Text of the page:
SCIENCE AND TECHNOLOGY

India tests native reusable vehicle Technology will help slash launch costs  

  • Taking baby steps towards developing a reusable launch vehicle capable of sending spacecraft into orbit and returning to the earth’s surface, the Indian Space Research Organisation on Monday successfully tested the country’s first winged-body aerospace vehicle.
  • The technology, when developed completely, would launch spacecraft, including satellites, into space and re-enter the earth’s atmosphere withstanding extreme pressure and heat conditions and land in an intended spot, helping to cut costs on launch vehicles substantially.
  • “We had three objectives for Monday’s launch
  • To test the characterisation of the aero-thermo dynamics of hypersonic flights;
  • to test the autonomous mission management of hypersonic vehicles; and
  • to test the necessary re-entry technology for the vehicles,”
  •  A booster rocket, carrying a winged-body aerospace vehicle (RLV-TD), took off from the spaceport at Sriharikota, some 100 km from Chennai, at 7 a.m. It climbed for about 90 seconds before its burnout.
  • Coasting to an altitude of 56 km, where it was separated from the booster, RLV-TD inclined further to 65 km, an ISRO release said. From an altitude of 65 km, the vehicle made a re-entry into the earth’s atmosphere at Mach 5 (five times the speed of sound) and steered by its navigation, guidance and control system for safe descent, it glided down to the defined landing spot in the Bay of Bengal, 450 km from Sriharikota.
  • The total flight duration was about 12.8 minutes.

 

  • ‘Fantastic success’
  • The mission was “a fantastic success, which met all its objectives,” Dr. Sivan said. The winged space plane’s ability to fly at hypersonic speed was demonstrated. The mission management of its re-entry into the atmosphere at a hypersonic speed of Mach 4.9 was proven. The vehicle withstood the fiery re-entry, proving the re-usable thermal protection systems wrapped around it. Then it touched down in the predicted area in the Bay of Bengal, 425 km east of Sriharikota. “A space plane flying at hypersonic speed is a new venture for the ISRO. Till now, we were only doing rockets,” Dr. Sivan said. N. Shyam Mohan, Project Director, RLV-TD, called it “a clean flight.” The separation of the RLV/space plane from the booster rocket at an altitude of 56 km was “smooth” and “all controls worked as specified.” The hypersonic re-entry was perfect. Dr. Shyam Mohan said the mission’s complexity came from the fact that the space plane, which sat on top of the booster rocket, had to be separated from the rocket at a specified altitude. “We are really excited about the mission’s success,” Dr. Shyam Mohan said. “We are now confident of developing a winged, reusable launch system.”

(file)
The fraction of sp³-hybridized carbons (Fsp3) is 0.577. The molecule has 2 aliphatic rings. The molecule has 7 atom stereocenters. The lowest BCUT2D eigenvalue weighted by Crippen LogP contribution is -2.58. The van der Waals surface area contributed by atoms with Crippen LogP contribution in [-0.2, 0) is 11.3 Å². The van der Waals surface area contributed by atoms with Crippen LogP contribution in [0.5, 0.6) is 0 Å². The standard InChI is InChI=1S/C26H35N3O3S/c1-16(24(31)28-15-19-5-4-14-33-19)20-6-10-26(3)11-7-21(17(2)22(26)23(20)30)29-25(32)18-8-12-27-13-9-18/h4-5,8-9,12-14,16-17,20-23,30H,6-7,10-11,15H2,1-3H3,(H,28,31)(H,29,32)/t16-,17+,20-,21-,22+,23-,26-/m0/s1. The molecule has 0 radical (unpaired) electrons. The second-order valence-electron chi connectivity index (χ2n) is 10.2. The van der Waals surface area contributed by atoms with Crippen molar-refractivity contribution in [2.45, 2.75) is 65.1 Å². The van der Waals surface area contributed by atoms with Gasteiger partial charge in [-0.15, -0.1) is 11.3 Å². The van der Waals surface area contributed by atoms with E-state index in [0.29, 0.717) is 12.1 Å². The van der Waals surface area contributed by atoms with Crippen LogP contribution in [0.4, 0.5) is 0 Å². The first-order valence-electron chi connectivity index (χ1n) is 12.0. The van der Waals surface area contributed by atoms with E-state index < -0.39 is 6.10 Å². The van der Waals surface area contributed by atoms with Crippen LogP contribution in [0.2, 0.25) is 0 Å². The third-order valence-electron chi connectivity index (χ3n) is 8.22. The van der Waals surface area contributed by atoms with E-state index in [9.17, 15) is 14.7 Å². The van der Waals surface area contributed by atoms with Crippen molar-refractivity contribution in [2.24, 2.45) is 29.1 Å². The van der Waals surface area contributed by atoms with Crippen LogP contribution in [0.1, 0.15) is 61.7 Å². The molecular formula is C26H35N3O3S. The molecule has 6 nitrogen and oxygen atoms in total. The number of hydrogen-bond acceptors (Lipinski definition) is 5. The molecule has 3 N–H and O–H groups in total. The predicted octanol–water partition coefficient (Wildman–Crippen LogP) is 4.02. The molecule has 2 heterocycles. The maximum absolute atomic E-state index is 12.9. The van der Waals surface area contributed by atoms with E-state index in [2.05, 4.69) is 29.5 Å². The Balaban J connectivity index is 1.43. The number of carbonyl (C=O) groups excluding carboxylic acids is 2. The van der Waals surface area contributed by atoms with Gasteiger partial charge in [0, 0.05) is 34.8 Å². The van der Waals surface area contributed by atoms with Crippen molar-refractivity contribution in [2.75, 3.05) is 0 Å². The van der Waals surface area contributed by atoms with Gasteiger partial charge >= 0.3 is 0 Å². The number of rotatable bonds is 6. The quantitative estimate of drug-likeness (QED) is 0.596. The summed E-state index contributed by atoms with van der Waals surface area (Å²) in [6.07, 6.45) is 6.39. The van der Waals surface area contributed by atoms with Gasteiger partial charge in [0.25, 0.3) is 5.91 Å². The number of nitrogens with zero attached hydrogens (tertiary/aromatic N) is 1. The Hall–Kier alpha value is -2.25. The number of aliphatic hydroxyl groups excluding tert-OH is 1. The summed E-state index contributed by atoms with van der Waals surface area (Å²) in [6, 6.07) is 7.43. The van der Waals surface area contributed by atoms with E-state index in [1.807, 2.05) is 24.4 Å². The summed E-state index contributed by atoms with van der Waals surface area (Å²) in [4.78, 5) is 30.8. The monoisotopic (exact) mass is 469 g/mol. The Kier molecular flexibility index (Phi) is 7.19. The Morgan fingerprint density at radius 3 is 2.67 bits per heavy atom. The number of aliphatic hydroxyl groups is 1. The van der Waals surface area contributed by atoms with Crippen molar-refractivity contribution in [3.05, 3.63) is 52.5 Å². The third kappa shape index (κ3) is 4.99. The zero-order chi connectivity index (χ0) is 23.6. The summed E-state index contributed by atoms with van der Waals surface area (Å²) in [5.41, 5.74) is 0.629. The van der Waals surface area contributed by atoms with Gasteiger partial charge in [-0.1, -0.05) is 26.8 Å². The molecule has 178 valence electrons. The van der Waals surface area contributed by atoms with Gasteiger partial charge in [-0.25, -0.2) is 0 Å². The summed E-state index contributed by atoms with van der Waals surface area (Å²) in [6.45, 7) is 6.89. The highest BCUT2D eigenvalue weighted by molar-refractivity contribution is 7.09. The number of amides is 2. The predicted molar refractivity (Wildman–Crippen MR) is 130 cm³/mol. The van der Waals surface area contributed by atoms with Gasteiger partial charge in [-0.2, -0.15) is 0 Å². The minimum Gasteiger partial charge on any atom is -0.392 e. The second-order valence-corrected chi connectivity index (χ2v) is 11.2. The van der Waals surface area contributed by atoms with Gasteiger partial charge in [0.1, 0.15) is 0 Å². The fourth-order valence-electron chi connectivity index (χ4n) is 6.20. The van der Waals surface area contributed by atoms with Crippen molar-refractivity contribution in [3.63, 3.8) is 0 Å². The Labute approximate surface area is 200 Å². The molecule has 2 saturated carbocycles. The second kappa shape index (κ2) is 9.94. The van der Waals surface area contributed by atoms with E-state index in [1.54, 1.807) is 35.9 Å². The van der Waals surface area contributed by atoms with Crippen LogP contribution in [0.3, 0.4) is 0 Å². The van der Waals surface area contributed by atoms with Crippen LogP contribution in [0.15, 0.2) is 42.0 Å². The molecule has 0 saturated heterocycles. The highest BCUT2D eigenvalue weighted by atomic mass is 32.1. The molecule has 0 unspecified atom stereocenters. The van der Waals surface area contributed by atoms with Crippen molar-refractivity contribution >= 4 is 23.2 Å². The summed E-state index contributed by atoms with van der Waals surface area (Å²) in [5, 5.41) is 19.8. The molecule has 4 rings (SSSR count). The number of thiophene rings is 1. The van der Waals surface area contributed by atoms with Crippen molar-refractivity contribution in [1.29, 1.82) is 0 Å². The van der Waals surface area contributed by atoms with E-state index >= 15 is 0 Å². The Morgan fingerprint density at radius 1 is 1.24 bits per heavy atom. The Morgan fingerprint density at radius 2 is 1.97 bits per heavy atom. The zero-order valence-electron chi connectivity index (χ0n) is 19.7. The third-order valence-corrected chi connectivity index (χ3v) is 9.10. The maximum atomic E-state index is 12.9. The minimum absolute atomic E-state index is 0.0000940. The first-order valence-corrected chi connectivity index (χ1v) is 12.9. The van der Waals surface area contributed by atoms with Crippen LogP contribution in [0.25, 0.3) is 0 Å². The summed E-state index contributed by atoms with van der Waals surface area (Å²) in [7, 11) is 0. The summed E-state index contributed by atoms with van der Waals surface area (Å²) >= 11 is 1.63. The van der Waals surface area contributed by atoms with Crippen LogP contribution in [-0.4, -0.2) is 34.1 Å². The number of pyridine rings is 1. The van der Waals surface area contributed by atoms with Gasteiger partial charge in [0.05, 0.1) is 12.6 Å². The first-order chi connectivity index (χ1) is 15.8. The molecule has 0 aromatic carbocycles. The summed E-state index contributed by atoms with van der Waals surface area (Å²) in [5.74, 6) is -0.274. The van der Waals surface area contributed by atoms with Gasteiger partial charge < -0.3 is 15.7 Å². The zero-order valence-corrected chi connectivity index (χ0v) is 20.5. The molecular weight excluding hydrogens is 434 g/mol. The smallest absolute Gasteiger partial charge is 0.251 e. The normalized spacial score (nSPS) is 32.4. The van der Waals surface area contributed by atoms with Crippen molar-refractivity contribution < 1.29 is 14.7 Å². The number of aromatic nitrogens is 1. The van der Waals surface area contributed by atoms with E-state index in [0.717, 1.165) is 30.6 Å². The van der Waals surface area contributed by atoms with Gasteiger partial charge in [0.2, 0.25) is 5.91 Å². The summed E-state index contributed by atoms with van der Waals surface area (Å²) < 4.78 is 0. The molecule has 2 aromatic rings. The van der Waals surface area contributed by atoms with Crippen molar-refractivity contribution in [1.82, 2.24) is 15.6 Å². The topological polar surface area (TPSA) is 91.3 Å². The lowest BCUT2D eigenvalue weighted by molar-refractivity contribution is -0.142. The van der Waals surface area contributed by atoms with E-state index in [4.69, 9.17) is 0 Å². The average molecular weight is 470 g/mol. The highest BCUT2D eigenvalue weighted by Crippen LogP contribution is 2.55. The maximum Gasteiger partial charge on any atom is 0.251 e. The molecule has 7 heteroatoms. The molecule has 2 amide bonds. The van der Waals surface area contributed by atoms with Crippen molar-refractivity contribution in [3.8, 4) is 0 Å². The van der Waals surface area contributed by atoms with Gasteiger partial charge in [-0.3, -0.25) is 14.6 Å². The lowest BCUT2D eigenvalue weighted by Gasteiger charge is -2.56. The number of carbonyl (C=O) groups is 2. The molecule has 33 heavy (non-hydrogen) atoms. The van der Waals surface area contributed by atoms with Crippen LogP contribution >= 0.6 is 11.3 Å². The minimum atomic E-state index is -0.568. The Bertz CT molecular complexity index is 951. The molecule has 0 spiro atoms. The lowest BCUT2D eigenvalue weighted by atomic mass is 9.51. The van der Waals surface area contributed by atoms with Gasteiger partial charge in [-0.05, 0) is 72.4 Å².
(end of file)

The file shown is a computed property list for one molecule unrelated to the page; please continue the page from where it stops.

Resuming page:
The test flight of the RLV-TD on Monday represented the first step towards the ISRO programme to master the reusable launch vehicle technology. Termed the Hypersonic Flight Experiment, it was the first of a sequence of four test flights to validate various technologies. Designed and developed by Vikram Sarabhai Space Centre (VSSC) at a cost of Rs. 95 crore, the RLV-TD weighing 1.75 tonnes used a thermal protection system (TPS) including 600 heat-resistant silica tiles and a Carbon-Carbon nose cap to withstand the high temperature during atmospheric re-entry. The first Indian aircraft structure to fly up to Mach 5, the double delta wing RLV posed a challenge for VSSC engineers to manage the high instability of a winged body mounted on a booster rocket during launch. The design of the air frame, development of mono propellant thrusters for guidance and control and advanced avionics for mission management were other challenges. The new developments for RLV-TD include the composite movable fin, flush air data system to measure the surface pressure on the aircraft, onboard computer, high resolution data acquisition system, lithium ion battery, patch antennas and radar altimeter. As many as 600 engineers from ISRO centres, National Aerospace Laboratories, IITs and Indian Institute of Science were involved in the development of the RLV-TD over a period of eight years.

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Amit Singh

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